“You have to make a choice – it’s either your daughter or me.”
Fellow fans of The Office (U.S. version) might recognize that quote as one of Kelly Kapoor’s crazy approaches to relationship management. Spoiler: Daryl make the right choice. The second quote belongs to him.
Last week, I attended a conference where the closing speaker was none other than Kelly IRL, Mindy Kaling. Among her many accolades, Mindy’s a writer and a first-time mom, so she and I have lots in common (yes, I’m being intentionally absurd with that statement).
Another thing we have in common – along with virtually every other mother in the world? Mom guilt.
What is Mom Guilt?
Non-technically speaking, mom guilt is the phenomenon of moms feeling guilty about doing anything that doesn’t involve being a mom. Working mom guilt, workout mom guilt, dinner with your girlfriends mom guilt, going to the bathroom alone mom guilt – really, nothing’s off-limits here.
In a world where fathers are doing more to split parenting and household duties (or I’m just lucky and my husband kicks ass in this arena), along with the world shoving “self-care” down our throats, it’s kind of crazy that mom guilt still exists. But it’s real.
And it’s no longer just for moms. I know many fathers out there feel the dad guilt from time to time.
A Different Perspective
At the end of Mindy’s talk, she opened the floor to audience questions. One woman, another new mom, asked her how she deals with feelings of mom guilt for being such a badass working mother.
Her response was one I’d never heard before, yet it was obvious, while also being super real.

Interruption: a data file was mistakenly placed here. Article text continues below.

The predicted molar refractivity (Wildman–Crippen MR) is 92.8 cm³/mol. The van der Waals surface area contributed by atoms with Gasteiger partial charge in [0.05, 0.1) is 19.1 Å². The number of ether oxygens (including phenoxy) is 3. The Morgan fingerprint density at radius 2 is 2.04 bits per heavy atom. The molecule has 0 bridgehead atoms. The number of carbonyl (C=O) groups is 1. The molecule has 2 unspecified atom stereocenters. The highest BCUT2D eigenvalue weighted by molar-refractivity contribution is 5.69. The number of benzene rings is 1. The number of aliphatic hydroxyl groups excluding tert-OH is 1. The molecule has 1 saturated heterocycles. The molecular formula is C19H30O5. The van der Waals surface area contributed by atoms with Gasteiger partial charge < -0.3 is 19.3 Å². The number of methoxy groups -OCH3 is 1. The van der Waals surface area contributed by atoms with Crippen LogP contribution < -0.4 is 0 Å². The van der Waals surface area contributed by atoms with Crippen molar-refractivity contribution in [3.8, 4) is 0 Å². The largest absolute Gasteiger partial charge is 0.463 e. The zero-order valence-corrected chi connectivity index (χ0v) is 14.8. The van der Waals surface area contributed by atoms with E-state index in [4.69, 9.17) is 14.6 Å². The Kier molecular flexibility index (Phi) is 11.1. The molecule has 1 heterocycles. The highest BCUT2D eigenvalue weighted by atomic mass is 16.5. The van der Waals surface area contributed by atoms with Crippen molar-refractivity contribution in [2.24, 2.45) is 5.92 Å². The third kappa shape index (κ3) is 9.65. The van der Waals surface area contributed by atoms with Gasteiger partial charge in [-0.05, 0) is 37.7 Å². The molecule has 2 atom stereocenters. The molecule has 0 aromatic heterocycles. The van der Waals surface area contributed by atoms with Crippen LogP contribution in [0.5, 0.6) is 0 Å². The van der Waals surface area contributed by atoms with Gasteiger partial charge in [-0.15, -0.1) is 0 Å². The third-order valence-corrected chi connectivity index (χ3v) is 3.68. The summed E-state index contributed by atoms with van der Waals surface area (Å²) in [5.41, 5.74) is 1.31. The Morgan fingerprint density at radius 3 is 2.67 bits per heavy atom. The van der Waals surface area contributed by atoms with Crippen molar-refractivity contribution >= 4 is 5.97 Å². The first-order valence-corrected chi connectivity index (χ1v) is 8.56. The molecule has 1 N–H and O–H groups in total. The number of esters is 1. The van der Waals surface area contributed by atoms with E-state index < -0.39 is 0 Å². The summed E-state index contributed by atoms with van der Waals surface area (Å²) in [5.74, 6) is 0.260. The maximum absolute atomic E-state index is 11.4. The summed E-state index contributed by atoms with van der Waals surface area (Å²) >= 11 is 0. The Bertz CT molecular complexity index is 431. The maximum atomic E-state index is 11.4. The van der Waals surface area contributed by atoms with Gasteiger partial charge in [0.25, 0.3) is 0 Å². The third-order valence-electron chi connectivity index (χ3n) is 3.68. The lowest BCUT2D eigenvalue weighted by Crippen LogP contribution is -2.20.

In not these exact words, Mindy basically said that she reminders herself that her mother worked and how much she admired her for doing that. There were nights she wouldn’t see her mom but she was proud of her for working.
That really resonated with me.
I have no idea what kinds of things my son will find cool when he grows up, but I hope that these things, these things that sometimes give me #momguilt, make him proud. I hope the fact that I pursue these other things in life, that I work hard to enjoy life and be happy, I hope he’s proud of his mom.
Of course, this will never erase the mom guilt. Hell, I sometimes even get wife guilt for many of these same things, even though I’ve learned that getting up early is the best way to fit it all in.
But I’m going to start viewing it through a different lens, one that reminds me the life I have outside of my family is one where they – hopefully – are proud of me.
Okay, moms and dads – spill it. Tell me what gives you the guilt, but now spin it and tell me how those things can be good examples for your children. The comments are all yours so please share.